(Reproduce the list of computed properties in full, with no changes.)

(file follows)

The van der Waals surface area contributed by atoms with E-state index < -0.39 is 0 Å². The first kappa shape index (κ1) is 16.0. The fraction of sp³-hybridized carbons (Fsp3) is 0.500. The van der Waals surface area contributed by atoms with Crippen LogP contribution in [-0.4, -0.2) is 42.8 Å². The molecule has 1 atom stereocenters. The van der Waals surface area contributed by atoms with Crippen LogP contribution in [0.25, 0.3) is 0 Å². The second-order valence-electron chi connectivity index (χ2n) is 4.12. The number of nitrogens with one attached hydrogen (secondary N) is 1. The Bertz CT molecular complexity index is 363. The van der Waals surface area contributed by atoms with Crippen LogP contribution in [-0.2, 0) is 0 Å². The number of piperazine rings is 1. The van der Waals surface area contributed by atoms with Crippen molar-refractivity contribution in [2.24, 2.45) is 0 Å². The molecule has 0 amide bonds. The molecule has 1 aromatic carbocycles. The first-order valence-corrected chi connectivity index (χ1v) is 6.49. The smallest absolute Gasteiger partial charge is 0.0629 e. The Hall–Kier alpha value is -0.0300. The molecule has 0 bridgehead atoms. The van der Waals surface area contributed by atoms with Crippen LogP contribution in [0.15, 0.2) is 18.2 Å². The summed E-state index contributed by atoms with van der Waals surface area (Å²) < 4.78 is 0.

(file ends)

The van der Waals surface area contributed by atoms with E-state index < -0.39 is 0 Å². The first kappa shape index (κ1) is 16.0. The fraction of sp³-hybridized carbons (Fsp3) is 0.500. The van der Waals surface area contributed by atoms with Crippen LogP contribution in [-0.4, -0.2) is 42.8 Å². The molecule has 1 atom stereocenters. The van der Waals surface area contributed by atoms with Crippen LogP contribution in [0.25, 0.3) is 0 Å². The second-order valence-electron chi connectivity index (χ2n) is 4.12. The number of nitrogens with one attached hydrogen (secondary N) is 1. The Bertz CT molecular complexity index is 363. The van der Waals surface area contributed by atoms with Crippen LogP contribution in [-0.2, 0) is 0 Å². The number of piperazine rings is 1. The van der Waals surface area contributed by atoms with Crippen molar-refractivity contribution in [2.24, 2.45) is 0 Å². The molecule has 0 amide bonds. The molecule has 1 aromatic carbocycles. The first-order valence-corrected chi connectivity index (χ1v) is 6.49. The smallest absolute Gasteiger partial charge is 0.0629 e. The Hall–Kier alpha value is -0.0300. The molecule has 0 bridgehead atoms. The van der Waals surface area contributed by atoms with Crippen LogP contribution in [0.15, 0.2) is 18.2 Å². The summed E-state index contributed by atoms with van der Waals surface area (Å²) < 4.78 is 0.